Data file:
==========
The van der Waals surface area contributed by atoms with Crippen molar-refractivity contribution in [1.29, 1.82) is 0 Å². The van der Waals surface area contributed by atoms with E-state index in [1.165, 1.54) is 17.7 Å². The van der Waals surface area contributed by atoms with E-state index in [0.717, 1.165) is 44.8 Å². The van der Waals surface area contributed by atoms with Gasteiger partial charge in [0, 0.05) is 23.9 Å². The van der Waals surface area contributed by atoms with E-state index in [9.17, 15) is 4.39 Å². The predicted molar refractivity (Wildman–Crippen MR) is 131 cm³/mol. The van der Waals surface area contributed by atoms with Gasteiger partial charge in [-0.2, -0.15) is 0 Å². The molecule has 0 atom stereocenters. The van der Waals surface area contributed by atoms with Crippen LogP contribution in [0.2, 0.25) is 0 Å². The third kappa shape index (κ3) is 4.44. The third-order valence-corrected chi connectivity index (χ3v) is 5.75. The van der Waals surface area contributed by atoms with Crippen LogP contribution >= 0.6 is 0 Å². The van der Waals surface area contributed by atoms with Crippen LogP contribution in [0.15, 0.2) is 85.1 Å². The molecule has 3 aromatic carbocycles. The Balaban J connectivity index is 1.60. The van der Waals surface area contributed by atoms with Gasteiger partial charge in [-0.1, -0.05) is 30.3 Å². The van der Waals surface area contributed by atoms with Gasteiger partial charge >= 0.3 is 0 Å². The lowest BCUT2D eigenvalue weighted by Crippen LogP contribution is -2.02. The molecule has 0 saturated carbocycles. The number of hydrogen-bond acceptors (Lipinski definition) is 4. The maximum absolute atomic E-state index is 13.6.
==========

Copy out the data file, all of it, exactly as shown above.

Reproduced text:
The van der Waals surface area contributed by atoms with Crippen molar-refractivity contribution in [1.29, 1.82) is 0 Å². The van der Waals surface area contributed by atoms with E-state index in [1.165, 1.54) is 17.7 Å². The van der Waals surface area contributed by atoms with E-state index in [0.717, 1.165) is 44.8 Å². The van der Waals surface area contributed by atoms with Gasteiger partial charge in [0, 0.05) is 23.9 Å². The van der Waals surface area contributed by atoms with E-state index in [9.17, 15) is 4.39 Å². The predicted molar refractivity (Wildman–Crippen MR) is 131 cm³/mol. The van der Waals surface area contributed by atoms with Gasteiger partial charge in [-0.2, -0.15) is 0 Å². The molecule has 0 atom stereocenters. The van der Waals surface area contributed by atoms with Crippen LogP contribution in [0.2, 0.25) is 0 Å². The third kappa shape index (κ3) is 4.44. The third-order valence-corrected chi connectivity index (χ3v) is 5.75. The van der Waals surface area contributed by atoms with Crippen LogP contribution >= 0.6 is 0 Å². The van der Waals surface area contributed by atoms with Crippen LogP contribution in [0.15, 0.2) is 85.1 Å². The molecule has 3 aromatic carbocycles. The Balaban J connectivity index is 1.60. The van der Waals surface area contributed by atoms with Gasteiger partial charge in [-0.1, -0.05) is 30.3 Å². The van der Waals surface area contributed by atoms with Gasteiger partial charge >= 0.3 is 0 Å². The lowest BCUT2D eigenvalue weighted by Crippen LogP contribution is -2.02. The molecule has 0 saturated carbocycles. The number of hydrogen-bond acceptors (Lipinski definition) is 4. The maximum absolute atomic E-state index is 13.6.